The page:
NJ Legislators Discover Criminals Don't Care About Their Gun Laws

AP Photo/Brittainy Newman, File

Back in 2018 Gov. Phil Murphy proudly touted the signing of a bill "making it illegal in New Jersey to purchase parts to manufacture or distribute information to print 'ghost guns,'", which the governor described as  "homemade or 3D printed firearms that are untraceable by law enforcement." 


As lawmakers learned this week, however, Garden State scofflaws don't seem to be paying much attention to the prohibition. The State Commission on Investigation held a hearing in Trenton on the issue this week at the behest of Democratic Assemblyman Herb Conaway Jr., and discovered that banning something doesn't make it go away

Because they’re untraceable, ghost guns tend to be used in multiple crimes, becoming what police call “multi-shoot guns” or “community guns” — used multiple times in a short period of time, often in the same community, investigators and officers who testified Tuesday said.

Investigators shared maps showing shootings that ballistics tests pinned on the same ghost gun. In Newark, investigators linked one ghost gun — still unrecovered — to 10 shootings over 18 months that left four people injured, including a 9-year-old boy and two 17-year-olds. In Trenton, they tied one ghost gun to five shootings over four months that left two people dead and nine injured. That gun was recovered.

Seizure data also shows the uptick in ghost guns, with recoveries rising 600% between 2019 and last year, state police data shows. Police in New Jersey recovered about one ghost gun a week in 2019, but that soared to almost one a day by last year, investigators said.

A 600 percent increase isn't an "uptick". That's a massive increase, and it didn't matter that the state had already criminalized even downloading the files necessary to print parts on a 3D printer. 

While the New Jersey law is facing a court challenge, so far the federal judiciary has declined to issue an injunction that would block enforcement of the statute. It remains fully in effect... and completely ineffective at stopping or changing criminal behavior. So what's a lawmaker to do? Make more laws, of course.


But investigators Tuesday said lawmakers must act to close gaps in the law.

They suggested cracking down on online purveyors of gun parts and computer codes that enable people to print firearm parts and heightening penalties for and expanding pretrial detention of gun offenders found to have possessed or used ghost guns or guns used in multiple shootings.

Recent efforts statewide to crack down on repeat gun offenders have contributed to the downward trend in shootings, investigators said.

Legislators also should criminalize the public discharge of a firearm (outside of permitted shooting like hunting and target practice) and beef up penalties for people who fire guns at certain places, much like drug offenses are weightier when committed in school zones, investigators said.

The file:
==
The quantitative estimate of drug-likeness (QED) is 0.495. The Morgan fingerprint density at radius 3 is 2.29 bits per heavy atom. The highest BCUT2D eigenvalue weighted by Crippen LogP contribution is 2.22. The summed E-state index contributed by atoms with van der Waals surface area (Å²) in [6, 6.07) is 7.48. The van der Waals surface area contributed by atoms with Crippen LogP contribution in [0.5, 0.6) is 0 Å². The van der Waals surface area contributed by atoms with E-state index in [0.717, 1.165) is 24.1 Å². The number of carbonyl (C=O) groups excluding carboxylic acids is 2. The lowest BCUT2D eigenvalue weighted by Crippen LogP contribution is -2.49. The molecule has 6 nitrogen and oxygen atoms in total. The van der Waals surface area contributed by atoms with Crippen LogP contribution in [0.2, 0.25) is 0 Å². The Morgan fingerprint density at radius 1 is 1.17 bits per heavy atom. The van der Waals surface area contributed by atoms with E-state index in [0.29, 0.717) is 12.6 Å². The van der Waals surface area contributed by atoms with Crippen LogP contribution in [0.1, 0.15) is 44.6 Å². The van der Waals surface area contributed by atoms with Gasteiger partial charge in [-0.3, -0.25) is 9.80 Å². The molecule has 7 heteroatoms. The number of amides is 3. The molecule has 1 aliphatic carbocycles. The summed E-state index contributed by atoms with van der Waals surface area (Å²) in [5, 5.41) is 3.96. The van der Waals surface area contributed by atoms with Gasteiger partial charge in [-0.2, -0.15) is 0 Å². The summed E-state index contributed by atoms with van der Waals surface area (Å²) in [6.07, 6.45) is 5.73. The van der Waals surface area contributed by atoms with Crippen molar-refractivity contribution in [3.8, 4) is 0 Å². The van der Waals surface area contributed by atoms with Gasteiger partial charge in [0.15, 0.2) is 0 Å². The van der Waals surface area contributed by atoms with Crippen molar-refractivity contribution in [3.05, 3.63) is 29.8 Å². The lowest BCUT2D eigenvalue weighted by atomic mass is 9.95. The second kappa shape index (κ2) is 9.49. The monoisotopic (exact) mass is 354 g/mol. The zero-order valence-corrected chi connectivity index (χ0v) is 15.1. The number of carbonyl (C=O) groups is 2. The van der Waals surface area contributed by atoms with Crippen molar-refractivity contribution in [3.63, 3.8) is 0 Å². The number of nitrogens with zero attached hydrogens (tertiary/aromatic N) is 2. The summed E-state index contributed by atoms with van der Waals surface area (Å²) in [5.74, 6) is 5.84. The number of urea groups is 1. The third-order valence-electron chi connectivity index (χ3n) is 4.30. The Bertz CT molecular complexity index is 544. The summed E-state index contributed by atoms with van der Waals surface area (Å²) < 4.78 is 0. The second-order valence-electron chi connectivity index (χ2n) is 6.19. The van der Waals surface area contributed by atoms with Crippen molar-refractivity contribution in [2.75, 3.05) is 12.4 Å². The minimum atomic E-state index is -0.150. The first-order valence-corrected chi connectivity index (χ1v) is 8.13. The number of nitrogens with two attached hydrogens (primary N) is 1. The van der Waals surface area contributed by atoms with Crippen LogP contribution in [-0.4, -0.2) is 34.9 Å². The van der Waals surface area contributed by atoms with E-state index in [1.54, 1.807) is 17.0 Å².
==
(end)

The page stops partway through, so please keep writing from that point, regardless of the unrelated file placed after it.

Who would have guessed that cracking down on the most prolific violent offenders would lead to a drop in shootings? You don't need to ban hardware, software, 3D printers, or gun parts to reduce violent crime. In fact, doing that is a waste of time. Focusing on the people who are pulling the trigger is the single most effective way to improve public safety, but New Jersey legislators would much rather go after lawful gun owners. 

While investigators claim that this targeted approach is paying off, they also ignored one other big factor: the rise in concealed carry holders. There are now more than 30,000 New Jersey residents with an active carry license; an increase of almost 3,000 percent compared to the pre-Bruen "may issue" numbers. Gun control activists and politicians like Phil Murphy were certain that the spike in concealed carry was going to lead to more violent crime, but instead the number of shootings in the state dropped to its lowest recorded level, which at least suggests that the growing number of armed citizens is having an impact on the behavior of violent offenders. 


New Jersey's law prohibiting the dissemination of computer code is a violation of our First Amendment rights, as far as I'm concerned, and its ban on home-built guns violates the Second Amendment as well. There were no bans on home-built guns in 1791 or 1868. These statutes are all modern creations with no analogue in our nation's history, and they fail the Supreme Court's "text, history, and tradition" test. So far the courts have resisted throwing out the law, but ultimately the decision will rest with SCOTUS, and as long as they faithfully apply their own reasoning, I don't think the law stands a chance of surviving. 

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